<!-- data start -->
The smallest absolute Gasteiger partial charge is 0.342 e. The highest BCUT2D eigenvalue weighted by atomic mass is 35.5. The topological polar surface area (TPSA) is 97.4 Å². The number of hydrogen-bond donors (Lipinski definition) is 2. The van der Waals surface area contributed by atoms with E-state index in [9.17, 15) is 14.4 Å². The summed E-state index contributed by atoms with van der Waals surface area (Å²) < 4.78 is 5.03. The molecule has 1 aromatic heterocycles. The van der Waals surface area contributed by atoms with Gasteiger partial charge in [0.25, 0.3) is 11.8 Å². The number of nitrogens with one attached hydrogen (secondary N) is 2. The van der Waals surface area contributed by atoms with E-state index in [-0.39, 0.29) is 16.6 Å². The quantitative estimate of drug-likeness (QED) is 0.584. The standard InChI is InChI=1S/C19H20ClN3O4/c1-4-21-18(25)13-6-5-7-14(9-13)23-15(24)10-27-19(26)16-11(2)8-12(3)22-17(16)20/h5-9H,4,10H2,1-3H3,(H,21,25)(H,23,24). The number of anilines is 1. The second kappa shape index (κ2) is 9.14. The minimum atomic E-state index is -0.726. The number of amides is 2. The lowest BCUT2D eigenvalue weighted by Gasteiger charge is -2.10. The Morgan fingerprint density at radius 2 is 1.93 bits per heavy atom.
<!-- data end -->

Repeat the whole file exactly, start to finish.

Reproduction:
The smallest absolute Gasteiger partial charge is 0.342 e. The highest BCUT2D eigenvalue weighted by atomic mass is 35.5. The topological polar surface area (TPSA) is 97.4 Å². The number of hydrogen-bond donors (Lipinski definition) is 2. The van der Waals surface area contributed by atoms with E-state index in [9.17, 15) is 14.4 Å². The summed E-state index contributed by atoms with van der Waals surface area (Å²) < 4.78 is 5.03. The molecule has 1 aromatic heterocycles. The van der Waals surface area contributed by atoms with Gasteiger partial charge in [0.25, 0.3) is 11.8 Å². The number of nitrogens with one attached hydrogen (secondary N) is 2. The van der Waals surface area contributed by atoms with E-state index in [-0.39, 0.29) is 16.6 Å². The quantitative estimate of drug-likeness (QED) is 0.584. The standard InChI is InChI=1S/C19H20ClN3O4/c1-4-21-18(25)13-6-5-7-14(9-13)23-15(24)10-27-19(26)16-11(2)8-12(3)22-17(16)20/h5-9H,4,10H2,1-3H3,(H,21,25)(H,23,24). The number of anilines is 1. The second kappa shape index (κ2) is 9.14. The minimum atomic E-state index is -0.726. The number of amides is 2. The lowest BCUT2D eigenvalue weighted by Gasteiger charge is -2.10. The Morgan fingerprint density at radius 2 is 1.93 bits per heavy atom.